Chapter 23 in Leviticus sets out all the holidays that Jews should observe and their dating, and this particular span refers to the distance between the festivals of Passover and Shavuot (coming up). Whether an observant Jew is supposed to literally count each day out loud is a matter of dispute among rabbinic scholars. My reading of the Hebrew leads me to the conclusion that the text is simply saying “make a calculation,” and not literally calling for a daily count. But the tradition of counting day by day got established at some point and has stuck.

There is something to be said for religious periods of anticipation and preparation – firmly established in the Christian traditions of Advent and Lent (leading to Christmas and Easter respectively), and rooted in the Jewish tradition of periods of prayer and fasting before significant events. I’ve said many times, here and elsewhere, that I find big celebrations to be much more satisfying if they are approached slowly and carefully, rather than by just coming upon them with a big bang. However, times of preparation are not popular in the modern – breathlessly hurried – world, so that counting the Omer is a rare practice nowadays, confined only to the most observant of religious Jews. Observant Jews sometimes have a device or calendar as a concrete reference to what day it is within the Omer.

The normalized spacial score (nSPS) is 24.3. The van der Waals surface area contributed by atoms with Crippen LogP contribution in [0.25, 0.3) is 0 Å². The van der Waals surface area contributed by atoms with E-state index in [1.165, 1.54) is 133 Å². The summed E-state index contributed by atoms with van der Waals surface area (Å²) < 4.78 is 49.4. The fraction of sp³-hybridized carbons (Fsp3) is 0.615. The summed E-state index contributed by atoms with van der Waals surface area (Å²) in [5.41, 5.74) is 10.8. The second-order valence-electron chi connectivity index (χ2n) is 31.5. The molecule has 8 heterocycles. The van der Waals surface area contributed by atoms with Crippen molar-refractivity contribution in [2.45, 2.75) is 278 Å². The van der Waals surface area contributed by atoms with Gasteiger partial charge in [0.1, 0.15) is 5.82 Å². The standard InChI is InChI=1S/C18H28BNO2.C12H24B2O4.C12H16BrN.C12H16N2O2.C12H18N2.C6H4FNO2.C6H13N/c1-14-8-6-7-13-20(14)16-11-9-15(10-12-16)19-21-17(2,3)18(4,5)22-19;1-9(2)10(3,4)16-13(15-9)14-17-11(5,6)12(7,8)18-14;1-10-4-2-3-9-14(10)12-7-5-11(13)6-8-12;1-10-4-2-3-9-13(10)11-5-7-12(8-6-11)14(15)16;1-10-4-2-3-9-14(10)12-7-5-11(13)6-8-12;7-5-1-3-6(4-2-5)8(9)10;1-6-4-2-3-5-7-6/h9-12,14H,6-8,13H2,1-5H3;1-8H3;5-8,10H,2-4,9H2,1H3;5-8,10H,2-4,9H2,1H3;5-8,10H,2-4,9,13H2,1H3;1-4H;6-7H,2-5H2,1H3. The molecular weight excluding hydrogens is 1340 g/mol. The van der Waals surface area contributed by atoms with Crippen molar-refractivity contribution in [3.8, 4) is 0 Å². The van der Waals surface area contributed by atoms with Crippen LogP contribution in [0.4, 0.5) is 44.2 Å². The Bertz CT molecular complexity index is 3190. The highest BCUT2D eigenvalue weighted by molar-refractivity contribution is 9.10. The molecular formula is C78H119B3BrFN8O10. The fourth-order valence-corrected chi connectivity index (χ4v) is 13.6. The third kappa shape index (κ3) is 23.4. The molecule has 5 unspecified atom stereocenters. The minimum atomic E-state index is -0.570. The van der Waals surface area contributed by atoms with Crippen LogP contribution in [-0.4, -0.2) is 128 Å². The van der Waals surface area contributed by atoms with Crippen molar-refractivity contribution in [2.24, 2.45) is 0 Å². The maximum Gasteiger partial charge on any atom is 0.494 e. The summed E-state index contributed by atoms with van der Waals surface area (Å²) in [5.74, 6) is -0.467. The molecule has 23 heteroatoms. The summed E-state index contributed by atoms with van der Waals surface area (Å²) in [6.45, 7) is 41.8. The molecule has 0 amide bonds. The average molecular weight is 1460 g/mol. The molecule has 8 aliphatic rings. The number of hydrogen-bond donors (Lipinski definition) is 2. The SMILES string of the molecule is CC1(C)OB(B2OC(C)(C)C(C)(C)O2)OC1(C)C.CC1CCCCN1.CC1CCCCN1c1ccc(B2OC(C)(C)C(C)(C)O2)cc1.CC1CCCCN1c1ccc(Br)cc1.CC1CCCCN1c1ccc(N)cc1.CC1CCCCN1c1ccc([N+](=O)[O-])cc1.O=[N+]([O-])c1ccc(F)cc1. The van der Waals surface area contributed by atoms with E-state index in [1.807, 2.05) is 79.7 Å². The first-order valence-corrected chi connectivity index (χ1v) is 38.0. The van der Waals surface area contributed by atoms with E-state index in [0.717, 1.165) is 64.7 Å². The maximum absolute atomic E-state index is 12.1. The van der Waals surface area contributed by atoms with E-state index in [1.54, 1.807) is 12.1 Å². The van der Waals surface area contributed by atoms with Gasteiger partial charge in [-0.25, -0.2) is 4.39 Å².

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As soon as it is definitely night (approximately thirty minutes after sundown), the one who is counting the Omer recites this blessing in Hebrew:

Baruch atah A-donai E-loheinu Melekh Ha-olam asher kid’shanu b’mitzvotav v’tzivanu al S’firat Ha-omer.

(Blessed are You, Lord our God, King of the Universe, Who has sanctified us with His commandments and commanded us to count the Omer.)

Then he or she states the Omer-count in terms of both total days and weeks and days. For example, on the 23rd day the count would be stated thus: “Today is twenty-three days, which is three weeks and two days ‘of’ [or] ‘to’ (לעומר) [or] ‘in’ (בעומר) the Omer”. The count is usually said in Hebrew but it can be said in one’s native language.

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In Kabbalistic Judaism the period of the counting of the Omer is considered to be a time of potential for inner growth – for people to work on their good characteristics (middot) through reflection and development of one aspect each day for the 49 days of the counting. In the Kabbalah, each of the seven weeks of the Omer-counting is associated with one of the seven lower sephirot. The Hebrew names do not have an easy English translation, and they have very complex associations in the Kabbalah: